We are happy to announce five new sessions with the region’s most influential deal-makers and news-makers from the tech startup and investor community.
We have one private equity discussion, two fireside chat sessions featuring Grab Financial Group Senior Managing Director Reuben Lai and GoTo President Patrick Cao apart from two country-focused panel discussions on the Philippines and Vietnam.
At DealStreetAsia’s Asia PE-VC Summit 2021, we are bringing together the top private equity, venture capital and startup executives from Southeast Asia, India and China to take us through key themes, opportunities and challenges from close quarters.
Join the conversation and network with hundreds of leading industry executives on 28 September – 1 October at the Asia PE-VC Summit 2021.
In a landmark transaction in May this year, Indonesia’s on-demand app Gojek and e-commerce company Tokopedia announced a merger to form a holding company – GoTo – with businesses spanning ride-hailing, food delivery, online shopping and payments businesses.
GoTo is said to be seeking a valuation of up to $40 billion for its IPO planned for end-2021, a figure that is similar to Grab’s valuation when it announced its SPAC merger with Altimeter Group.
The GoTo combine that includes ride-hailing, e-commerce vertical, and financial services also enjoys a huge home market advantage. According to Google, Temasek, and Bain & Co’s recent study, Indonesia’s GMV was $44 billion in 2020, almost half of Southeast Asia’s combined market. This is poised to reach $124 billion by 2025. More than 60 million Indonesians will join the ‘consumption class’ — individuals with over $3,500 in annual revenue. Going forward, food delivery and financial services will likely be the most promising businesses for GoTo.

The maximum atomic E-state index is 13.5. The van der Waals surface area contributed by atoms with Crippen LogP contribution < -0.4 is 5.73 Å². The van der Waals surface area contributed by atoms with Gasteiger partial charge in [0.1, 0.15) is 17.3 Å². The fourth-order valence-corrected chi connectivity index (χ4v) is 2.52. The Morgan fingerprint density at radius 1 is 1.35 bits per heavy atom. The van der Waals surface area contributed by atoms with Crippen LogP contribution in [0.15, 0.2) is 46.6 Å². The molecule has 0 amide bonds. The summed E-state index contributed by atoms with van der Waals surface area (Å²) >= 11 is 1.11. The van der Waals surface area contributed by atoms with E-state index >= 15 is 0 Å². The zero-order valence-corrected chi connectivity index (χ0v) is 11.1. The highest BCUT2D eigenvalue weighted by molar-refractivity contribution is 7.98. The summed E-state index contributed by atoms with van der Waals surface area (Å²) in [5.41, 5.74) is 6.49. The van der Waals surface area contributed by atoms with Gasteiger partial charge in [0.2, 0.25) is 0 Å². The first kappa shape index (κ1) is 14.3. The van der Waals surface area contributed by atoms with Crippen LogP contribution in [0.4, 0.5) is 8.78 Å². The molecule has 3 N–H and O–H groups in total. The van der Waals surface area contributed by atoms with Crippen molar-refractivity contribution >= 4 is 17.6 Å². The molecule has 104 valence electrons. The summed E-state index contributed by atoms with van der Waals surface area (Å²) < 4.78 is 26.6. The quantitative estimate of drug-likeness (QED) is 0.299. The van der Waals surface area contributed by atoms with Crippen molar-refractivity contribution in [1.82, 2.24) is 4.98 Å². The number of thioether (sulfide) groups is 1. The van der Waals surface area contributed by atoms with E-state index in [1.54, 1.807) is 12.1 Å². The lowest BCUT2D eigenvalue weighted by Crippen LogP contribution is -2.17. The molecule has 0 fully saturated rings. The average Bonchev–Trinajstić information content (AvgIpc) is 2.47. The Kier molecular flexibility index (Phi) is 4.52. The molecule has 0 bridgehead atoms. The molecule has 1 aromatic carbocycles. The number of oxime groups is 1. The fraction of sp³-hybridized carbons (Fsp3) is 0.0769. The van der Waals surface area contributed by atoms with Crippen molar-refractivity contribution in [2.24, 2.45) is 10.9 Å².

How does the merger change the pecking order for the super app race in Indonesia with the GoTo combine taking on rivals Grab & Sea? How will GoTo manage the integration issues and overlaps in functions? Is GoTo overvalued or does the combination of different ecosystems under one roof add to the attractiveness of the asset? What will GoTo’s narrative be as it prepares its IPO roadmap? How does GoTo see its growth potential outside the home turf?
GoTo president Patrick Cao will share insights on the journey ahead for the merged entity. Cao is responsible for overseeing the finance, corporate development, investor relations and investment activities of GoTo. Previously the President of Tokopedia since 2016, Cao was responsible for the CFO Office, financial technology businesses and global partnerships.
Let’s hear from Patrick Cao as he takes us through the region’s biggest tech merger.
Grab, one of Southeast Asia’s most valuable startups, started as a ride-hailing business in 2012 and gradually diversified into food and deliveries and fintech offering myriad services under the super app umbrella, tapping an addressable market of 650-million plus people in the region. In a milestone deal earlier this year, Grab announced a $40 billion deal with special purpose acquisition vehicle Altimeter Growth Corp and is working to list on the Nasdaq in the fourth quarter.